PH posted $148-M external deficit in April | Inquirer Business

PH posted $148-M external deficit in April

MANILA  -The Philippines’ balance of payments (BOP) swung back to a deficit of $148 million in April, but narrower than $415 million in the same month of 2022, as the national government took on more foreign debt than it paid existing borrowings.

The BOP position has been alternating between deficit and surplus month after month since a $2.3-billion deficit was posted in September 2022.

Also, data at the Bangko Sentral ng Pilipinas (BSP) show that the results for April meant a swing away from the $1.27-billion surplus recorded in March.


“The BOP deficit in April 2023 reflected outflows arising mainly from the national government’s payments of its foreign currency debt obligations,” the BSP said in a statement.


The BOP is a statement of all transactions between the country and the rest of the world. It summarizes all transactions that individuals, companies and government bodies completed with persons or entities outside the country.

Meanwhile, the latest data from the Bureau of the Treasury show that the national government’s debt stock as of the end of March stood at P13.86 trillion. Of this amount, outstanding foreign debt amounted to an equivalent of P4.34 trillion.

The April BOP brought the January to April readout to a surplus of $3.3 billion or about 42 times the $79-million surplus recorded in the same period last year.

“Based on preliminary data, the cumulative BOP surplus reflected inflows that stemmed mainly from personal remittances, net foreign borrowings by the national government and foreign direct investments,” the BSP said.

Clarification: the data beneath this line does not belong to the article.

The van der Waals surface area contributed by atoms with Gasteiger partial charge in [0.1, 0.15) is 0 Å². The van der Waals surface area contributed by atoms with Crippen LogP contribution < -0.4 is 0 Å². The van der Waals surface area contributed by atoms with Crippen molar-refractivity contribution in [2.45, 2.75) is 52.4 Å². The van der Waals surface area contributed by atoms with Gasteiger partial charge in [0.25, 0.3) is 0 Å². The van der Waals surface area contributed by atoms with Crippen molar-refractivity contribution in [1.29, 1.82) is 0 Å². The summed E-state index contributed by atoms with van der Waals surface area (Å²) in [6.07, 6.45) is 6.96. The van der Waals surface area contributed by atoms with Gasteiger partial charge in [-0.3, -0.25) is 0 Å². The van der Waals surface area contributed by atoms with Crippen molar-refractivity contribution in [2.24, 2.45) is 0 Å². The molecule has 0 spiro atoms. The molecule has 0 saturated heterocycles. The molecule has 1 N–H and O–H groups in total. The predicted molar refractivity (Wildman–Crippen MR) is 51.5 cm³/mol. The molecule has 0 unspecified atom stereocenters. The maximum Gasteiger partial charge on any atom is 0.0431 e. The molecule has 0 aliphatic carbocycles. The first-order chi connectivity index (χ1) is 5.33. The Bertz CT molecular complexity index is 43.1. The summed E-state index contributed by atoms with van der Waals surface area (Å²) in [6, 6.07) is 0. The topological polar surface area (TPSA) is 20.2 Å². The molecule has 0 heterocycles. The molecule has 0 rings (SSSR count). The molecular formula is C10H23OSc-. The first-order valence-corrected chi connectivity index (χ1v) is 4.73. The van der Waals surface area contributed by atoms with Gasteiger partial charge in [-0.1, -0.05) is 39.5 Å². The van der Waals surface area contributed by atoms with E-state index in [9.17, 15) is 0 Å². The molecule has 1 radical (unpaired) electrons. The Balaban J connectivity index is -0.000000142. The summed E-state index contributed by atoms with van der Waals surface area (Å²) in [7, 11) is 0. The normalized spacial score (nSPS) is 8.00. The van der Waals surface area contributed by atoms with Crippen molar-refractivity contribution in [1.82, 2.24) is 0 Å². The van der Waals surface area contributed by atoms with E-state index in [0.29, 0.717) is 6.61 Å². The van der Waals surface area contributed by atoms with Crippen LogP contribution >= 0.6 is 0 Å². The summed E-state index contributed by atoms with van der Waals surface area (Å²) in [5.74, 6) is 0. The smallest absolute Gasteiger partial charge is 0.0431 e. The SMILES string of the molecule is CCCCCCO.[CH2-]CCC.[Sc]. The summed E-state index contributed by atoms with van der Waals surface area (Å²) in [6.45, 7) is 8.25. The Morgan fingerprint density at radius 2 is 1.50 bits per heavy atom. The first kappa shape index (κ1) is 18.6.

Further, the BSP said the final gross international reserves (GIR) print as of the end of April showed $101.5 billion.

The GIR remained above the $100-billion mark for the second month in a row after sinking to $98.22 billion in February.


The BSP reiterated that the latest GIR level represented a more than adequate external liquidity buffer equivalent to 7.6 months’ worth of imports of goods and payments of services and primary income.

The GIR is also about six times the country’s short-term external debt based on original maturity and 4.1 times based on residual maturity.

Michael Ricafort, chief economist at the Rizal Commercial Banking Corp., said BOP data could still see support from the continued growth in the country’s structural US dollar inflows such as remittances from overseas Filipino workers, revenues from business process outsourcing, foreign direct investments, exports and foreign tourism receipts, among others.

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“The proposed $2-billion US dollar or euro-denominated retail bonds to be offered by the national government in the third quarter of 2023, with a tenor of at least five years, would also be added to the country’s BOP and GIR by then,” Ricafort said.

TAGS: balance of payments, borrowings, BSP, debt payments, deficit

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